The sedate 'The Dying Tree' is our first glimpse of Colin's quivering and angelic voice, a seductive expression similar to a less husky Justin Hayward. The fuzzy guitar washes amid the acoustic picking show the signs of a composer on top of his game , especially when the oblique lead solo kicks in , hinting at Iona's Dave Bainbridge or even Allen Holdsworth.

'Prayer and Shelter' is a hauntingly beautiful highlight track, like a sky full of scintillating stars, soothing backing vocals shepherded by a fluid electric guitar flight and blanketed in lustrous keyboards. Yes, there is a little hint of early Enya as well as some folksy preciousness that exudes beauty and serenity.

'So Many Thoughts' is a brief acoustic guitar interlude, aromas of Ant Phillips in the air, jangly notes resonating spiritedly.

The sunny 'Beautiful Place' chooses to lean towards a more classic folk expanse, the sublime vocals and deep lyrics taking over a brisk and echoing melody, whilst whooshing Roland synths paint the air and sensuously duel with a voluptuous axe solo as well as some fine acoustic picking. From this moment on, Colin proposes a series of four songs that easily rival the future jewels on 'Girl on the Castle Steps', where sweeping rapturous melodies vie for attention with superb instrumental playing. First up, the grandiose 'When Will you Wait to See my Light' with its memorable chorus that sticks to your brain like some tenacious mould (pun time!), augmented by a soaring, scouring guitar solo for the ages, the soothing voice seeps lovingly beyond the melancholia and consecrating the talent on display here. I mean this is achingly beautiful, inspiring, personal and sensational music, a song for the ages.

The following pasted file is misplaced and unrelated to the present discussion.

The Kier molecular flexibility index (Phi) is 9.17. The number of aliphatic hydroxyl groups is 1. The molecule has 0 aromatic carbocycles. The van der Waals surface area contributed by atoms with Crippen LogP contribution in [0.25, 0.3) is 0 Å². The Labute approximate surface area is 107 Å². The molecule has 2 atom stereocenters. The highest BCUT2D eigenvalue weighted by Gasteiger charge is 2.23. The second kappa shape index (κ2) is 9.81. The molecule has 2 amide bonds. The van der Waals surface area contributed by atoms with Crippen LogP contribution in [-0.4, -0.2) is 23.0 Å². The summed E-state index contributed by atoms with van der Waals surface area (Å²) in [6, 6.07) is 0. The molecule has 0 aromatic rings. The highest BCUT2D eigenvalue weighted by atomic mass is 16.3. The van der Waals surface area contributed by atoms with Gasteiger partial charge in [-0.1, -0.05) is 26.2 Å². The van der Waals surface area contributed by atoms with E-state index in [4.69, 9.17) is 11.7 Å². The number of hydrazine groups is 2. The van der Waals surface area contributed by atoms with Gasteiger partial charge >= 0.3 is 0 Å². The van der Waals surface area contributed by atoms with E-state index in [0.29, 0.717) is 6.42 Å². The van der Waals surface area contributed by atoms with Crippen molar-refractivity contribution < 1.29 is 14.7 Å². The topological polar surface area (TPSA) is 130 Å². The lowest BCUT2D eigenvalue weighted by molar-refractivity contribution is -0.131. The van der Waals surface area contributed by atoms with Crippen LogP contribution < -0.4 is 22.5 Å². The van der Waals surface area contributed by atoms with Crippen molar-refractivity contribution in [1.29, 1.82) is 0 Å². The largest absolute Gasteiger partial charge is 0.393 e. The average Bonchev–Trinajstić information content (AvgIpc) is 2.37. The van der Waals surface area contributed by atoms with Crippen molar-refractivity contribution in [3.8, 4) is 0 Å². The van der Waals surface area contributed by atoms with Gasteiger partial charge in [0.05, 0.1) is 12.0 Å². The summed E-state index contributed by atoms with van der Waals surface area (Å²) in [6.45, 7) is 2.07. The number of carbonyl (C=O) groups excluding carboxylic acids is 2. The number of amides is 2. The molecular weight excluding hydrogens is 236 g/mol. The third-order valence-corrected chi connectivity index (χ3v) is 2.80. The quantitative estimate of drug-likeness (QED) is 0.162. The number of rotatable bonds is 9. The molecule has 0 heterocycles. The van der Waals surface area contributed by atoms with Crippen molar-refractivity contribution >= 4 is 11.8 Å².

'A Life Through my Eyes' continues the crest on which the music rides, a more acoustic oriented style at first that evolves into an enormous guitar excursion, flush with emotional drive and folk tradition, dense synthesized orchestrations that give width and breath to the meaningful lyrics.

'Arrival and Capture' seeks to prove a crucial point in terms of progressive value, bristling synths fluttering wildly and forcing a near symphonic aura that is applause worthy, shoving all preconceptions aside and highlighting some more fabulous playing that is all substance and effect, deeply cinematographic and sonically resonant. This is where the prog rock element is vivid and unpretentious, effectively providing depth to the recording. Both the keyboard and the guitar expertise are obvious and stunning.